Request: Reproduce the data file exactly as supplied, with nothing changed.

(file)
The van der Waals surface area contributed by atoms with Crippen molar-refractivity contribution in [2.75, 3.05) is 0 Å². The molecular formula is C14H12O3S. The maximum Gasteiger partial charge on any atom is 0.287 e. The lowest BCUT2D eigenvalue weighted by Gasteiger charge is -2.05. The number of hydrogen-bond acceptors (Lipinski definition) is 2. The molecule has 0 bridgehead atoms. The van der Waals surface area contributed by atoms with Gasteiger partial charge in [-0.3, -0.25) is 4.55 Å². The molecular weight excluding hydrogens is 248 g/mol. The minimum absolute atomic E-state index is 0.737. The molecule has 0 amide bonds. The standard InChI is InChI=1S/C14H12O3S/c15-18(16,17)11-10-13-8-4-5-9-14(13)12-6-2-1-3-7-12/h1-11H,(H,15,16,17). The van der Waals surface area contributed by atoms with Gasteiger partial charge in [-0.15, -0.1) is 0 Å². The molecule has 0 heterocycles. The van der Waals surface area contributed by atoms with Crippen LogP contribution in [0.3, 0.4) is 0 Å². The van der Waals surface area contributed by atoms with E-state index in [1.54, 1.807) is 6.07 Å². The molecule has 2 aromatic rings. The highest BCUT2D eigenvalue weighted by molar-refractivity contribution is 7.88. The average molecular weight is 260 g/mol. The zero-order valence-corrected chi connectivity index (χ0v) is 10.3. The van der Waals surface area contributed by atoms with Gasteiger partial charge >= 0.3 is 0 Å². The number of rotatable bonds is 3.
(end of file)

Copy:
The van der Waals surface area contributed by atoms with Crippen molar-refractivity contribution in [2.75, 3.05) is 0 Å². The molecular formula is C14H12O3S. The maximum Gasteiger partial charge on any atom is 0.287 e. The lowest BCUT2D eigenvalue weighted by Gasteiger charge is -2.05. The number of hydrogen-bond acceptors (Lipinski definition) is 2. The molecule has 0 bridgehead atoms. The van der Waals surface area contributed by atoms with Gasteiger partial charge in [-0.3, -0.25) is 4.55 Å². The molecular weight excluding hydrogens is 248 g/mol. The minimum absolute atomic E-state index is 0.737. The molecule has 0 amide bonds. The standard InChI is InChI=1S/C14H12O3S/c15-18(16,17)11-10-13-8-4-5-9-14(13)12-6-2-1-3-7-12/h1-11H,(H,15,16,17). The van der Waals surface area contributed by atoms with Gasteiger partial charge in [-0.15, -0.1) is 0 Å². The molecule has 0 heterocycles. The van der Waals surface area contributed by atoms with Crippen LogP contribution in [0.3, 0.4) is 0 Å². The van der Waals surface area contributed by atoms with E-state index in [1.54, 1.807) is 6.07 Å². The molecule has 2 aromatic rings. The highest BCUT2D eigenvalue weighted by molar-refractivity contribution is 7.88. The average molecular weight is 260 g/mol. The zero-order valence-corrected chi connectivity index (χ0v) is 10.3. The van der Waals surface area contributed by atoms with Gasteiger partial charge >= 0.3 is 0 Å². The number of rotatable bonds is 3.